ECAD-MCAD Collaboration - Bridging the Communication Gap
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Let’s face it, there are things that we do the same way every day, simply because ‘we have always done them that way’ and we are used to them. Due to schedule pressures and outside demands, there is rarely time to think about how to make these things better, never mind try to actually implement something new. This makes the motivation to invest in exploring different methodologies challenging.
Our general tendencies lean more toward continuing to work with what we have and avoiding risk vs. looking at new ways that could lead to more productivity, less manual intervention, and faster time-to-product.
ECAD-MCAD Collaboration falls squarely into that bucket. The main reasons this process tends to suffer is, quite frankly, a general lack of information regarding what options are available, the perceived amount of work it would take to implement and/or coordinate processes and acceptance across two typically separate product domains—which can make the task seem near impossible.
The saying ‘The journey of a thousand miles begins with one step’ (Lao Tzu) readily applies here, as defining a targeted, phased approach, knowing where to focus, and keeping the end in mind will help you yield measurable benefits in the end.
The need to easily share and validate data between design teams, wherever they reside, is becoming much more important than it was in the past. Long gone are the days when the person or team you worked with sat across the hall or even in the same building. As a result, looking at a better, more reliable and efficient way of ECAD-MCAD collaboration is going to be important in helping to bridge that divide.
Let’s take a look at some information, current methodologies, and alternatives that may help with the day-to-day data exchange while also addressing issues such as quality-of-results, reduced prototype spins, and better overall communication.
Statistics show that design verification is 60%-80% of the overall design cycle time due to the manual communication of engineering changes during the review process.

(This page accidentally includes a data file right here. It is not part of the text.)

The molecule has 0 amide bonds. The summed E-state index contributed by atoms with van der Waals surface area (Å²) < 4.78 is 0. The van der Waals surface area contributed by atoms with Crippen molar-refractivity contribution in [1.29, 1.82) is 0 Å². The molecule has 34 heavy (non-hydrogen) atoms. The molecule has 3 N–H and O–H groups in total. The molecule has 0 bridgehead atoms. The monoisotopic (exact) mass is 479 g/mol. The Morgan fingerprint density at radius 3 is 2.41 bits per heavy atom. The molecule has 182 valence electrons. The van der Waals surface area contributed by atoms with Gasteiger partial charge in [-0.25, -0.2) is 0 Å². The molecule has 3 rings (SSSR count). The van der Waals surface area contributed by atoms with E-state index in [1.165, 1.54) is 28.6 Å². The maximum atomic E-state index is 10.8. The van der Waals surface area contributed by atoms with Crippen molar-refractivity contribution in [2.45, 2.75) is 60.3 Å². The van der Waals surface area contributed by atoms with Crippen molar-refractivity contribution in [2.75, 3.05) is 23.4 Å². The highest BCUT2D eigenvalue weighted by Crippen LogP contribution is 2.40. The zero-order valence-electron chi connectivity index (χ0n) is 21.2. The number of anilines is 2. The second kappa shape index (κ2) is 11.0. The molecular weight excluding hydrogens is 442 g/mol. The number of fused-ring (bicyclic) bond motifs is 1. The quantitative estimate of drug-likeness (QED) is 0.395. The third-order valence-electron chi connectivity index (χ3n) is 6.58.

In addition, more than half of today’s complex designs must be redesigned because of errors found after prototype designs are built and verified.
Most companies rely on IDF, DXF or STEP files for data exchange today.
While these methods have been in use for some time and do work, they also require that the entire database, along with associated README files and marked-up PPT’s or PDF’s explaining what was changed and where, be sent back-and-forth during each proposal. Since these files are disassociated from the actual data that is being shared, information is frequently missed, and errors often can and do occur.
Other issues include:
The design process generally continues while waiting for feedback on the proposed updates, i.e., the design may be outdated immediately after changes are sent
Questions regarding proposed changes are typically communicated via email, voice or direct interaction and are generally not documented or retained
Lack of full traceability regarding who, what, why and when the changes were done
With no way to clearly validate and compare both the MCAD and ECAD databases prior to fabrication and assembly, critical issues can easily be missed.
In 2006, there was a new standard that was developed to address the issues that were associated with the existing methodologies. Named EDMD (Electronic Design Mechanical Design), it was formed as a part of the ProSTEP iViP committee and is a standards and process-based, STEP affiliated collaboration methodology using the ‘.idx’ file format.